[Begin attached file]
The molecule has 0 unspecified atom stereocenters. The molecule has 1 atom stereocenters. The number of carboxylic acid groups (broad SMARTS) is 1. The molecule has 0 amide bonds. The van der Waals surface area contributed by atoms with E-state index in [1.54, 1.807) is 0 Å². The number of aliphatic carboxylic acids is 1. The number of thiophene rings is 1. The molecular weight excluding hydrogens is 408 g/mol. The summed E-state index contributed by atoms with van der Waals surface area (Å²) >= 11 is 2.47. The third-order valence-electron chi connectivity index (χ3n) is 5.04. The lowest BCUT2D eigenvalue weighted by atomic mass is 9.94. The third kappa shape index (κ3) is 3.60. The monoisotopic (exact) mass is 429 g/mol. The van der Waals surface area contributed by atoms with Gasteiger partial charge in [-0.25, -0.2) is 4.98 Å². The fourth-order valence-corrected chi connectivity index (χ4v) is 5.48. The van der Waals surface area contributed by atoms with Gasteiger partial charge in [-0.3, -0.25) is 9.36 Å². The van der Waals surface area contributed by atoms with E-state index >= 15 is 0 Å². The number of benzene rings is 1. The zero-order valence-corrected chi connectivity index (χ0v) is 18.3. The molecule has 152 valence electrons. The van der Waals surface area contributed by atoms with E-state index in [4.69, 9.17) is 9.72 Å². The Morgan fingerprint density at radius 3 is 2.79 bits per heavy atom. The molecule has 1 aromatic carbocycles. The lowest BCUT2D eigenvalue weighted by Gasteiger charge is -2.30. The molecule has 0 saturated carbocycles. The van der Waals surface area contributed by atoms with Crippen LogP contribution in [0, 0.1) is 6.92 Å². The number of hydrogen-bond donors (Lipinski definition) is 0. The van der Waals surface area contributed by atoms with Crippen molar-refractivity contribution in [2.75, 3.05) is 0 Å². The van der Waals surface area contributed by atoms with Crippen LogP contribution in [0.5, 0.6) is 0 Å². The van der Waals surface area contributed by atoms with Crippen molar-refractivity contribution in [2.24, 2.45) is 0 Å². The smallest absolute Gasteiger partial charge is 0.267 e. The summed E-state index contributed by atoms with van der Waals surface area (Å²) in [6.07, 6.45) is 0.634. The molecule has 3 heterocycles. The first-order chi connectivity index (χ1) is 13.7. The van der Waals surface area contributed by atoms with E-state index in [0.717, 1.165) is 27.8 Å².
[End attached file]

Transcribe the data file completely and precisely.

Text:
The molecule has 0 unspecified atom stereocenters. The molecule has 1 atom stereocenters. The number of carboxylic acid groups (broad SMARTS) is 1. The molecule has 0 amide bonds. The van der Waals surface area contributed by atoms with E-state index in [1.54, 1.807) is 0 Å². The number of aliphatic carboxylic acids is 1. The number of thiophene rings is 1. The molecular weight excluding hydrogens is 408 g/mol. The summed E-state index contributed by atoms with van der Waals surface area (Å²) >= 11 is 2.47. The third-order valence-electron chi connectivity index (χ3n) is 5.04. The lowest BCUT2D eigenvalue weighted by atomic mass is 9.94. The third kappa shape index (κ3) is 3.60. The monoisotopic (exact) mass is 429 g/mol. The van der Waals surface area contributed by atoms with Gasteiger partial charge in [-0.25, -0.2) is 4.98 Å². The fourth-order valence-corrected chi connectivity index (χ4v) is 5.48. The van der Waals surface area contributed by atoms with Gasteiger partial charge in [-0.3, -0.25) is 9.36 Å². The van der Waals surface area contributed by atoms with E-state index >= 15 is 0 Å². The number of benzene rings is 1. The zero-order valence-corrected chi connectivity index (χ0v) is 18.3. The molecule has 152 valence electrons. The van der Waals surface area contributed by atoms with E-state index in [4.69, 9.17) is 9.72 Å². The Morgan fingerprint density at radius 3 is 2.79 bits per heavy atom. The molecule has 1 aromatic carbocycles. The lowest BCUT2D eigenvalue weighted by Gasteiger charge is -2.30. The molecule has 0 saturated carbocycles. The van der Waals surface area contributed by atoms with Crippen LogP contribution in [0, 0.1) is 6.92 Å². The number of hydrogen-bond donors (Lipinski definition) is 0. The van der Waals surface area contributed by atoms with Crippen molar-refractivity contribution in [2.75, 3.05) is 0 Å². The van der Waals surface area contributed by atoms with Crippen LogP contribution in [0.5, 0.6) is 0 Å². The van der Waals surface area contributed by atoms with Crippen molar-refractivity contribution in [2.24, 2.45) is 0 Å². The smallest absolute Gasteiger partial charge is 0.267 e. The summed E-state index contributed by atoms with van der Waals surface area (Å²) in [6.07, 6.45) is 0.634. The molecule has 3 heterocycles. The first-order chi connectivity index (χ1) is 13.7. The van der Waals surface area contributed by atoms with E-state index in [0.717, 1.165) is 27.8 Å².